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today's leftovers

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Misc
  • KDE and Open Source

    Among the many new experiences I have discovered so far, contributing to a project that is devoted to helping other people brings about an unstoppable drive of happiness. The thought of knowing that something that I did was going to benefit someone else in this world is the best feeling and this made me feel more rewarded and fulfilled about my life.

  • KDE's Akonadi Continues To Be Developed In The KF5 World

    While the KDE Akonadi PIM storage service has been criticized as being slow, among other complaints, it's continuing to be developed and improved upon in the Qt5 and KDE Frameworks 5 world.

  • Improving my Gtk and Music knowledge

    During the past few weeks I have studied about how to work with Gtk. It was necessary since I didn’t have so many experience with it. Also, I have taken a time to understand how Gnome Music works.

  • Arch Wins First of Two Round Poll

    The voting is over in the first round of our annual GNU/Linux distro poll, which sought an answer to the simple question, “What Linux distro do you currently use most?” The result was a complete surprise, at least to us. By a decisive margin, you voted for Arch Linux. The poll was certainly one for the record books. By the time it was closed to voting, a total of 5,784 of you had cast votes, more than double from any previous FOSS Force poll. The poll was online for approximately one week.

  • openSUSE Tumbleweed – Review of the week 2016/1

    This is the first review of the year – and will cover the four snapshots 20151231, 20160101, 20160105 and 20160107.

  • Fosscomm 2015 at Athens

    My second and I believe most important presentation, this year, was about the excellent QA tool actually used to build our distro, “openQA”. As said by it’s motto, “Life is too short for manual testing!”, thus openQA is used to automate testing of the whole distribution (either as a collection or in individual package basis). You can see some test case examples on it’s homepage, you can also fetch the presentation from my github repo (FOSSCOMM_2015 directory) linked in the blog sidebar.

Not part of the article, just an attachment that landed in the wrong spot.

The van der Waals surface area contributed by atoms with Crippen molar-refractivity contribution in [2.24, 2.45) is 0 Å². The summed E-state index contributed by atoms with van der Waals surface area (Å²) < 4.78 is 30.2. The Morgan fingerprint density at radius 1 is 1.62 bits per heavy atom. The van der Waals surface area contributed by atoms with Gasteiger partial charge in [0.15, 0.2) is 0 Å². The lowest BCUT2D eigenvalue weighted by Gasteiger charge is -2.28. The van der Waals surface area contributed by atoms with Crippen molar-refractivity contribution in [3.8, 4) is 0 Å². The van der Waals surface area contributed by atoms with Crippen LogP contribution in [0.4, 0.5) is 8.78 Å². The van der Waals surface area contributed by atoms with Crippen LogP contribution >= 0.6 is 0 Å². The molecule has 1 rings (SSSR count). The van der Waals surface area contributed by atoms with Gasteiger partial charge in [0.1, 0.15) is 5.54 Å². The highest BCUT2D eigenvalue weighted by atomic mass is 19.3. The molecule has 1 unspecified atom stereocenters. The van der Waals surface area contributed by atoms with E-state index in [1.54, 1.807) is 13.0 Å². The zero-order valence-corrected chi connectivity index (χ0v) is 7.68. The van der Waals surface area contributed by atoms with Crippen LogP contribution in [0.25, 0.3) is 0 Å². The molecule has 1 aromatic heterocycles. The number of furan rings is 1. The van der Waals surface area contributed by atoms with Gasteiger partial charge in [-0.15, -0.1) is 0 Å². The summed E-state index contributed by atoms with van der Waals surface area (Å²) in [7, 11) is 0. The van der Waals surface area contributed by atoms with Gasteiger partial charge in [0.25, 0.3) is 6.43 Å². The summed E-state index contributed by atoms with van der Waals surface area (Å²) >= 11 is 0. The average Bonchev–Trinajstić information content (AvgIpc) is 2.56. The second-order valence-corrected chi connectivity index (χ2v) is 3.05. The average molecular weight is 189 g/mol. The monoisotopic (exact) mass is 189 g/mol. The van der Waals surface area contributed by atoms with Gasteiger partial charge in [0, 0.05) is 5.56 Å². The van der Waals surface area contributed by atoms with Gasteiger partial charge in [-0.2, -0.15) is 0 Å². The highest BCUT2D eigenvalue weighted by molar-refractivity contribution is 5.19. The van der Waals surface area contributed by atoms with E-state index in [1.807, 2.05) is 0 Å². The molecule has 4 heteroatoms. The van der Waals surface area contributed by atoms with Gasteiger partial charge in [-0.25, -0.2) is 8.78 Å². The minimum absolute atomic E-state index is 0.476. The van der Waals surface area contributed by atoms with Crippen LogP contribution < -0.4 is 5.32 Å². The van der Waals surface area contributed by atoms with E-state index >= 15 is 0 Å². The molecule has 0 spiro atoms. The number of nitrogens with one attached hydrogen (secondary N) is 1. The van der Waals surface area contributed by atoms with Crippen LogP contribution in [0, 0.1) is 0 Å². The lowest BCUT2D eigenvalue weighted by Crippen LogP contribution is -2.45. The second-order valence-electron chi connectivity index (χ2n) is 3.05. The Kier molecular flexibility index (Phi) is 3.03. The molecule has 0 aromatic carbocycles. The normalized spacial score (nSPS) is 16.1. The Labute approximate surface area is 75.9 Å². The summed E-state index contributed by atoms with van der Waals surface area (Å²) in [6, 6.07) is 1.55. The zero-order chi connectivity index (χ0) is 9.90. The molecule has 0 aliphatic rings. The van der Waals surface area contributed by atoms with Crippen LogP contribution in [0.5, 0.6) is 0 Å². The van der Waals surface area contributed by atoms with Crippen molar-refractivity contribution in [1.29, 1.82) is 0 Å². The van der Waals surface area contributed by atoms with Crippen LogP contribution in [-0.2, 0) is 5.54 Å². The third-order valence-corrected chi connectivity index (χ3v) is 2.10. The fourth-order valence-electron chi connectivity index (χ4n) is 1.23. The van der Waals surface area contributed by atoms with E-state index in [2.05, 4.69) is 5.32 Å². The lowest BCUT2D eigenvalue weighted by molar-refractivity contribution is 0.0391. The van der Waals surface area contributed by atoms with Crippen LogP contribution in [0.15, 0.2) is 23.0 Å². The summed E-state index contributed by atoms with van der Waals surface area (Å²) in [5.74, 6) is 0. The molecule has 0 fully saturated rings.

• Slackware 14.1 Live Edition FullHD Review (KDE, MATE, Xfce) - 20 Years After The First Linux LiveCD
  • Other Letdowns For Linux / Open-Source Users From 2015
  • OpenStack: a .deb guy on (the) board

    [GP] I discovered Linux in 1994, but only in 1996 things were serious. By the time I just finished high school and I applied for a job in a local Internet Service Provider. At 15 years I was well known in the local community as I was installing and maintaining several BBSes, so it wasn’t hard to get the job. I can say it was love at first sight. I started with Slackware (was the first distro), but I moved into redhat first and then debian. When I was working for the IBM Linux Technology Center, I was in charge of helping porting Linux to PowerPC and backporting LVM to make it similar to AIX. Sun was also a good playground as they acquired Cobalt, a hardware appliance based on debian. Then I shifted more towards Enterprise Linux adoption with 6 years in RedHat and then I went to Canonical. I was happy to go back to Debian and Ubuntu community, because I still believe that Ubuntu Developer Summits (UDS) were the real spirit of a Linux community.

  • Debian Fun in December 2015

    December was the eighth month I contributed to Debian LTS under the Freexian umbrella. It was a bit of a funny month since most of the time most open CVEs were already taken care of by other team members (which is nice) but it resulted in me not releasing a single DLA which feels weird.